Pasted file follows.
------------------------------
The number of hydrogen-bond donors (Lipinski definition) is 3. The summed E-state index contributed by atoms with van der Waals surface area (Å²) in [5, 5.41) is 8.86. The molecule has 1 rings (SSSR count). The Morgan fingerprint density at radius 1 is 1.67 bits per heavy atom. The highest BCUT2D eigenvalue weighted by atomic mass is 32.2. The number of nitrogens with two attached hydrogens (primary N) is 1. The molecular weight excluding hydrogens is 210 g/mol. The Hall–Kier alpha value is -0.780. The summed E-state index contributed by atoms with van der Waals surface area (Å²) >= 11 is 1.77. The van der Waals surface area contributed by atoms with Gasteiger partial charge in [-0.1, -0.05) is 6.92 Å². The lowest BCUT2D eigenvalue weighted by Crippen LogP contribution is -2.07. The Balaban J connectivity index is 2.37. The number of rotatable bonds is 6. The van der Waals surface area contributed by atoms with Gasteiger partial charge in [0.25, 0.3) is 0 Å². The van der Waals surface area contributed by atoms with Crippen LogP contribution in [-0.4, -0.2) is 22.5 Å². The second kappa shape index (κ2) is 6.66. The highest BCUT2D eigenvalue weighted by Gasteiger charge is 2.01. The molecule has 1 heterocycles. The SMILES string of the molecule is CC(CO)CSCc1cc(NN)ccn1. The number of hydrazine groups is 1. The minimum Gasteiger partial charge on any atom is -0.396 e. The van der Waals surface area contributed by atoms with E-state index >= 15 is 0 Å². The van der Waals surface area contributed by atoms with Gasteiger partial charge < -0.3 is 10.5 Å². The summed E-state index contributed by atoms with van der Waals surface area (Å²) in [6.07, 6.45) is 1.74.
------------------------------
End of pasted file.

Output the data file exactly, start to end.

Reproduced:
The number of hydrogen-bond donors (Lipinski definition) is 3. The summed E-state index contributed by atoms with van der Waals surface area (Å²) in [5, 5.41) is 8.86. The molecule has 1 rings (SSSR count). The Morgan fingerprint density at radius 1 is 1.67 bits per heavy atom. The highest BCUT2D eigenvalue weighted by atomic mass is 32.2. The number of nitrogens with two attached hydrogens (primary N) is 1. The molecular weight excluding hydrogens is 210 g/mol. The Hall–Kier alpha value is -0.780. The summed E-state index contributed by atoms with van der Waals surface area (Å²) >= 11 is 1.77. The van der Waals surface area contributed by atoms with Gasteiger partial charge in [-0.1, -0.05) is 6.92 Å². The lowest BCUT2D eigenvalue weighted by Crippen LogP contribution is -2.07. The Balaban J connectivity index is 2.37. The number of rotatable bonds is 6. The van der Waals surface area contributed by atoms with Gasteiger partial charge in [0.25, 0.3) is 0 Å². The van der Waals surface area contributed by atoms with Crippen LogP contribution in [-0.4, -0.2) is 22.5 Å². The second kappa shape index (κ2) is 6.66. The highest BCUT2D eigenvalue weighted by Gasteiger charge is 2.01. The molecule has 1 heterocycles. The SMILES string of the molecule is CC(CO)CSCc1cc(NN)ccn1. The number of hydrazine groups is 1. The minimum Gasteiger partial charge on any atom is -0.396 e. The van der Waals surface area contributed by atoms with E-state index >= 15 is 0 Å². The van der Waals surface area contributed by atoms with Gasteiger partial charge < -0.3 is 10.5 Å². The summed E-state index contributed by atoms with van der Waals surface area (Å²) in [6.07, 6.45) is 1.74.